I support the women who have spoken out and tweeted #MeToo. Yes, it’s a gutsy thing to take up for yourself. And let me tell you how that went for me just over a decade again in a small college town in Alabama:  It didn’t. I was passive-aggressively threatened by the administration, primarily the office of Human Resources and its Director…

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Hope is Not a Mercy in Adoption

Here are the words of a mother-of-adoption-loss. Her grief compounds with each passing day, and year.

It is important for the general public to realize that there is a MOTHER who grieves silently behind the scenes when you see a “happy” adopted child, a child who is so very “well-adjusted” that surely there can’t be anything wrong with adoption!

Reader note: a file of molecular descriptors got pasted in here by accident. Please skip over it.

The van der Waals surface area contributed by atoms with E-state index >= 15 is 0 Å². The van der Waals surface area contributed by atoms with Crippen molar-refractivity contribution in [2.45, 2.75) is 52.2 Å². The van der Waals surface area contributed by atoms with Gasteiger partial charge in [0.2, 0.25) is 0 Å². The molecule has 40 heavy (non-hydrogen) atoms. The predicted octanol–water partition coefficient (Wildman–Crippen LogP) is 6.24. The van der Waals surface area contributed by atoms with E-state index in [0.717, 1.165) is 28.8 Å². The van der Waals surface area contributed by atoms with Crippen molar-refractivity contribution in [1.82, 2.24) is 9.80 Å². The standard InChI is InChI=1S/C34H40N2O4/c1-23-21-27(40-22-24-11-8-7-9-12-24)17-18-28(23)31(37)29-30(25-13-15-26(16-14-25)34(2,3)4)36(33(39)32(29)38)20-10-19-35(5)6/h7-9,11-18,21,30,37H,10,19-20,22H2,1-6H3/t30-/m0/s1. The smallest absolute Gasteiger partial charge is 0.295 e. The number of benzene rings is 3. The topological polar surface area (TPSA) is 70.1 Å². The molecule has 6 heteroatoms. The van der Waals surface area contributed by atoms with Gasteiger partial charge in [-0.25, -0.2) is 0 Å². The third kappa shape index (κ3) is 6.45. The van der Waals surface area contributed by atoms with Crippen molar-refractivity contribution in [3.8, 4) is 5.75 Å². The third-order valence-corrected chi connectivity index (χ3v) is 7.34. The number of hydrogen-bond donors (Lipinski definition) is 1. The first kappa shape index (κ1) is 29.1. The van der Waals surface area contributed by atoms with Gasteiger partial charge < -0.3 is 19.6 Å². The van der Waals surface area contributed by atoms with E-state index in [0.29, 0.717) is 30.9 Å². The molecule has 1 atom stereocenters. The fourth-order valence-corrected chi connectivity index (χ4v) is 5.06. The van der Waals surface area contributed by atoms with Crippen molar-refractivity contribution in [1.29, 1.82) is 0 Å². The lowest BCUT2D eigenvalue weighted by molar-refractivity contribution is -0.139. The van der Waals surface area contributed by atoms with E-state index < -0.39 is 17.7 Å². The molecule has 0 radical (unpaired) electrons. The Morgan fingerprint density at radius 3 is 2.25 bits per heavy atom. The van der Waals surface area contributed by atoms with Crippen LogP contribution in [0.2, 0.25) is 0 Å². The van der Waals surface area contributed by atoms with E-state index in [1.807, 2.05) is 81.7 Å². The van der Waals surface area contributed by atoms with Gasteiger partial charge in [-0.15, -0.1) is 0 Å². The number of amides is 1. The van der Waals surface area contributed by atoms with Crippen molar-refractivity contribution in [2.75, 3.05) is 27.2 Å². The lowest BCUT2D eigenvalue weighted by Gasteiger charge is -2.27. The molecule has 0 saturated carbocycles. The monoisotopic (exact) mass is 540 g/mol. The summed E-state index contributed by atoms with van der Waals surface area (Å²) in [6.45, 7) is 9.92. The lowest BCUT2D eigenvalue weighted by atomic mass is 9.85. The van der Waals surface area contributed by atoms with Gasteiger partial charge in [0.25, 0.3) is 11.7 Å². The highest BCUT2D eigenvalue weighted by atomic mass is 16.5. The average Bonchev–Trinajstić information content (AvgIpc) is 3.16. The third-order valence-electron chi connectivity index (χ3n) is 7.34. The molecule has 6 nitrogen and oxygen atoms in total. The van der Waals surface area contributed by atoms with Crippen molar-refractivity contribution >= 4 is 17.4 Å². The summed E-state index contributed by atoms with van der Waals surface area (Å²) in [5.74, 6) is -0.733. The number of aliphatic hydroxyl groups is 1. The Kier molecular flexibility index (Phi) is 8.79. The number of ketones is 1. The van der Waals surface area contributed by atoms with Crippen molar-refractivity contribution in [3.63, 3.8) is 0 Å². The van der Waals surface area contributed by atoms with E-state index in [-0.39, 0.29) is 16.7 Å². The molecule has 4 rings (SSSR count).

If adoption is so wonderful, then why is society creating misery by separating mothers and their babies?

velvet bocephus

It’s that time of year again that I cannot be held accountable for what I say or do. I keep my contacts with the outside world short and sweet. I refrain from all sad stories and troubles that are out of my control. I put my blinders on and focus on the day to day- get out of bed, eat, breathe, bathe.

This time of year- Thanksgiving through my lost daughter’s birthday in February- leaves me lost at sea in emotional wreckage. Like clockwork, I know its first claims on my generally sanguine disposition; that heavy dull ache in my chest settles in just days before the holiday season begins. My sharply-crafted strength of sarcasm loses all its defenses. That heavy dull ache is here to stay for a third of the year, then a brief respite, back to preparing myself for it the following year. We have become so familiar with one another, that I have even given…